Fine Dining And Façade, a short gothic horror story by J.M.Burrowes

For Part 1 click here

For Part 2 click here

VOLUME IV

Eight thirty am; Monday morning and I am already late. The tedious task of getting ready begins as I drag my comatose body out of bed and slip dreamily toward the bathroom. Looking into the mirror I stare back at my reflection wondering how a night’s sleep could wash away a weekend’s carnage. “Well it’s back to the daily grind” Mmm grind, like that enchanted night where I had stolen a butter knife while at a rather lovely dinner alone.

I had slithered in to the night and found a handsome young man with what I recall as quite a magnificent jawline. I had punctured his neck with the knife. Shamefully I must admit, it did take some force as a butter knife isn’t all that sharp, I watched as his blood drained from his body like the air escaping from a deflating balloon. “Daily grind” I repeated this time aloud in a cheery voice almost attempting to perform an inspiring speech to prepare me for what lies ahead; photocopying, faxing and grovelling to my manager in hope that when I do fall ill, I will be excused, with pay, from work. In the time it had taken me to ponder my thoughts, I had somehow had a shower and was presently putting on my clothes for work.

Oh god, it’s quarter too. I grab my messenger bag, fumble around looking for my shoes, and force the left one on while clambering down the stair case. Kitchen, kitchen, kitchen! “Oh come on this isn’t the first time we’ve left home without breakfast.” Slamming the door behind me I hear the patio doors whisper, “you’d better hurry.”

Good, I’ve made some sort of progress I guess, shoes are on, hair is a little on the wild side but that will do for now, messenger bag check… just as I’m finishing my inner checklist monologue the dreary voice of a man over the train station intercom interrupts with “Due to a red signal failure, there are severe closures on all major lines.” “Well that’s just bloody brilliant.”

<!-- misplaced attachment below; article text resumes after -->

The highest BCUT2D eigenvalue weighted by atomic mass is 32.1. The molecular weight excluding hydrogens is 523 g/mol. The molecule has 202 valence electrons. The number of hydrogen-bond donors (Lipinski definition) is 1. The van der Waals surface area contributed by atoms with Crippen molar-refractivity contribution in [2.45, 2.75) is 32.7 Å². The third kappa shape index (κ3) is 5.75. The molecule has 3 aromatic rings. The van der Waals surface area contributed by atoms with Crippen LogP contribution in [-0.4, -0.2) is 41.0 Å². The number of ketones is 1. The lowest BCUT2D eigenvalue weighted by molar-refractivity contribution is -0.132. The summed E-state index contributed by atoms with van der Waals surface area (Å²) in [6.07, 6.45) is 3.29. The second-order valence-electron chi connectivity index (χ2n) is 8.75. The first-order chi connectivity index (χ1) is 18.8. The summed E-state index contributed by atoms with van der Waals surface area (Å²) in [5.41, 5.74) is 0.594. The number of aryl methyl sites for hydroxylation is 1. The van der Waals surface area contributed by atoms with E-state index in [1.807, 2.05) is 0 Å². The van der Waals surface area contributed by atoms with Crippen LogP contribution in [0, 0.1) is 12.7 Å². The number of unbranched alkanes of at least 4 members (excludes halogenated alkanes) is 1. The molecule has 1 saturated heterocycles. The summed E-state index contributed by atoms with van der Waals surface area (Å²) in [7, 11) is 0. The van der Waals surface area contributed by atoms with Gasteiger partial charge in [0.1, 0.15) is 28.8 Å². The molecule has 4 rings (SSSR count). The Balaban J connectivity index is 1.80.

Half an hour passes and I’m finally entering work, I hope I can sneak to my cubicle without anyone noticing, however there is always one person you can’t avoid, in my case its Judy from sales “Good Morning Judy, how was your weekend?” At this point my mind trails off as she rambles on about insignificant events which I have no particular interest in. My brain begins to orchestrate a puppet show upon my face, with a smile here and there and a gasp when needed for added effect. Judy laps it up as she spirals into another perilous event. I’d have to say I’m the world’s greatest charlatan. The curtain falls as Judy walks away completely deceived and I chime “See you later”, “I really hope we don’t see her later.” I get to my cubicle and everything is as I had left it on Friday. My files are stacked in a neat pile; an ancient picture of my family is placed firmly in the corner to prolong my façade.

Time seemed to pass in an irksome manner as if while at work my brain is on auto pilot. Everyone was none the wiser, making their cups of tea and gossiping in the staff room.

Friday came around, and the week had ended how it had started, arid.

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